Brief Fact Summary. Plaintiff broke her neck in an auto accident and claimed that the hospital staff negligently misdiagnosed her injury, causing her to lose the opportunity for a substantially better recovery.Â She sued Defendants for medical malpractice, the trial court dismissed her action, and the higher court reversed and remanded.
Synopsis of Rule of Law. A plaintiff may recover for a loss of opportunity for a better recovery in a medical malpractice case when the defendant’s negligence aggravates the plaintiff’s preexisting injury such that it deprives the plaintiff of a substantially better outcome.
We have long held that difficulty in calculating damages is not a sufficient reason to deny recovery to an injured party.View Full Point of Law
Issue. Â Whether Plaintiff can recover under the loss of opportunity doctrine.
Held. Yes.Â The loss the opportunity doctrine is a medical malpractice form of recovery which allows a plaintiff, whose preexisting injury or illness is aggravated by the alleged negligence of a physician or health care worker, to recover for her lost opportunity to obtain a better degree of recovery.Â The court explained three different approaches to loss of opportunity claims generally taken: (1) if a plaintiff proves that she was deprived of at least a 51% chance of a more favorable outcome than she received, she may recover damages for the entire preexisting condition; (2) if a plaintiff proves that the defendant’s negligence more likely than not increased the harm to the plaintiff, she may recover damages for the entire preexisting condition; (3) if a plaintiff can prove that she was deprived of at least a 51% chance of a more favorable outcome than she received, she may recover damages only for the lost opportunity for a better outcome, not for the entire preexisting condition.Â The court adopted the third approach, reversed the trial court’s dismissal, and remanded.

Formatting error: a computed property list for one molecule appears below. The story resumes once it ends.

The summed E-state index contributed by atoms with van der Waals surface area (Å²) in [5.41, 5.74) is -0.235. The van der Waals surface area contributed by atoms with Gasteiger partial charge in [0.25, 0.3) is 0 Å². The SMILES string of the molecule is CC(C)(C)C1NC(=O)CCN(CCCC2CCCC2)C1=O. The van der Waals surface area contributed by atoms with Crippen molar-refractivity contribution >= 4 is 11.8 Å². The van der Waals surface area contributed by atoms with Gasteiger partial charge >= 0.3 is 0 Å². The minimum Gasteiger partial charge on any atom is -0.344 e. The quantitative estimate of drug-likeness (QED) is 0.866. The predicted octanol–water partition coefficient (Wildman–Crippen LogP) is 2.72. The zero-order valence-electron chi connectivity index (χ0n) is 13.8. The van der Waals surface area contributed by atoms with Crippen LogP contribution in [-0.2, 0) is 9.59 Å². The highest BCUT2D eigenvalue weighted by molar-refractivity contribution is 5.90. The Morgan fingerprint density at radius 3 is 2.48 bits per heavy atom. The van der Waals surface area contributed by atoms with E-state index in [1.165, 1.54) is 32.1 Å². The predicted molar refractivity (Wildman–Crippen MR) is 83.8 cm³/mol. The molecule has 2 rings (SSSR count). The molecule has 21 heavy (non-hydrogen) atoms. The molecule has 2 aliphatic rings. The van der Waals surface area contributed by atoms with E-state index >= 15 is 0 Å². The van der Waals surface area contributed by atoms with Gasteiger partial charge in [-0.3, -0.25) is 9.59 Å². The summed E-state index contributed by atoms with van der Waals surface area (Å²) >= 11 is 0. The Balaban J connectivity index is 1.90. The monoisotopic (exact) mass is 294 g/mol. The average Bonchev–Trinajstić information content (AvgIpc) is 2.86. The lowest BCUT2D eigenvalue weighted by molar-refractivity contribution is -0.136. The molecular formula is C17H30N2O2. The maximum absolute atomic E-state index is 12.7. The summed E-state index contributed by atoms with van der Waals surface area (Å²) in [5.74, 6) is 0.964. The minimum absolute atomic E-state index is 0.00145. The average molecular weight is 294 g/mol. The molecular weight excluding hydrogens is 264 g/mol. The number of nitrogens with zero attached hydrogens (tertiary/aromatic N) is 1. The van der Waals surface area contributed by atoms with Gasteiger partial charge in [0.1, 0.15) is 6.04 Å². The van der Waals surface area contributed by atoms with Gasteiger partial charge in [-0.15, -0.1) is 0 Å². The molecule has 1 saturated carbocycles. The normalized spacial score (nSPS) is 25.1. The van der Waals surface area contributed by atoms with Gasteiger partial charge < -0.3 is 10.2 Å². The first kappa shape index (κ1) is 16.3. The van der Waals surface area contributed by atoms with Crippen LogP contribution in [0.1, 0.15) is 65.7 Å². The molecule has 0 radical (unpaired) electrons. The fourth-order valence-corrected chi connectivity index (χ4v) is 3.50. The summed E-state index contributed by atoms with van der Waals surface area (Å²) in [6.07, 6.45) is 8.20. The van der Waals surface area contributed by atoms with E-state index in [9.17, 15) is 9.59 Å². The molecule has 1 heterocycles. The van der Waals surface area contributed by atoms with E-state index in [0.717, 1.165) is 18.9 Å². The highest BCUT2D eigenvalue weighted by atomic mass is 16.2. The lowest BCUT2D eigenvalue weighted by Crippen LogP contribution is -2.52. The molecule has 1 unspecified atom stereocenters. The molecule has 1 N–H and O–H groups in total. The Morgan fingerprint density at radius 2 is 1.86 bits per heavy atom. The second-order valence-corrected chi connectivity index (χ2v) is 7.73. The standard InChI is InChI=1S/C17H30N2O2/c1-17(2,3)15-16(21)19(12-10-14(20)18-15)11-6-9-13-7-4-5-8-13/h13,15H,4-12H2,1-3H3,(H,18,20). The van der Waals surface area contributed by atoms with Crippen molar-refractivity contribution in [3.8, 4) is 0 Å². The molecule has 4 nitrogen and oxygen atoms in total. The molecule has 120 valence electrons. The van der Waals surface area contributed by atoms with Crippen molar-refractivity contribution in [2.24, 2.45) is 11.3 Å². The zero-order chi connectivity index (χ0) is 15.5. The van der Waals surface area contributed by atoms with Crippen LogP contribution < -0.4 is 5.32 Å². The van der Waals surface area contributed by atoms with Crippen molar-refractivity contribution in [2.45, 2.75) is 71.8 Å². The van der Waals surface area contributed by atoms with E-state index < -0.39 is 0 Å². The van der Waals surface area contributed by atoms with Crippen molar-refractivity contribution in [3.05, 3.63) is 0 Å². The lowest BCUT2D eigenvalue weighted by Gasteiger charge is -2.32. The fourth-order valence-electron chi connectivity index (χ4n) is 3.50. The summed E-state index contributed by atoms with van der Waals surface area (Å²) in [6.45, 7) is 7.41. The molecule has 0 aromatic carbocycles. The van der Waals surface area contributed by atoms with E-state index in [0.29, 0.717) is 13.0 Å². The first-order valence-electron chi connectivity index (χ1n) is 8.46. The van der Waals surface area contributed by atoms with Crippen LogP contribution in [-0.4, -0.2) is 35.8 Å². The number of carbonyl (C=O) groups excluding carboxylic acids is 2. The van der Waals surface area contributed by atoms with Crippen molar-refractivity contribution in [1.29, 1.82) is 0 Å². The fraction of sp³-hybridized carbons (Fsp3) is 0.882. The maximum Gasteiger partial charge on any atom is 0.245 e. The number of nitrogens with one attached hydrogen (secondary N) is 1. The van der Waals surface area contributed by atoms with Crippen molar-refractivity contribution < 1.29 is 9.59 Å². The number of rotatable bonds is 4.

Discussion. This decision explains that a minority of jurisdictions approach this theory according to the standards explained in (1) & (2) above, which allow a plaintiff to recover for the entire preexisting injury upon proving causation by the specified standard.Â Many jurisdictions, however, as in the above case, only permit a plaintiff to recover damages for loss of opportunity itself, which can be difficult to calculate, but can be quantified through expe.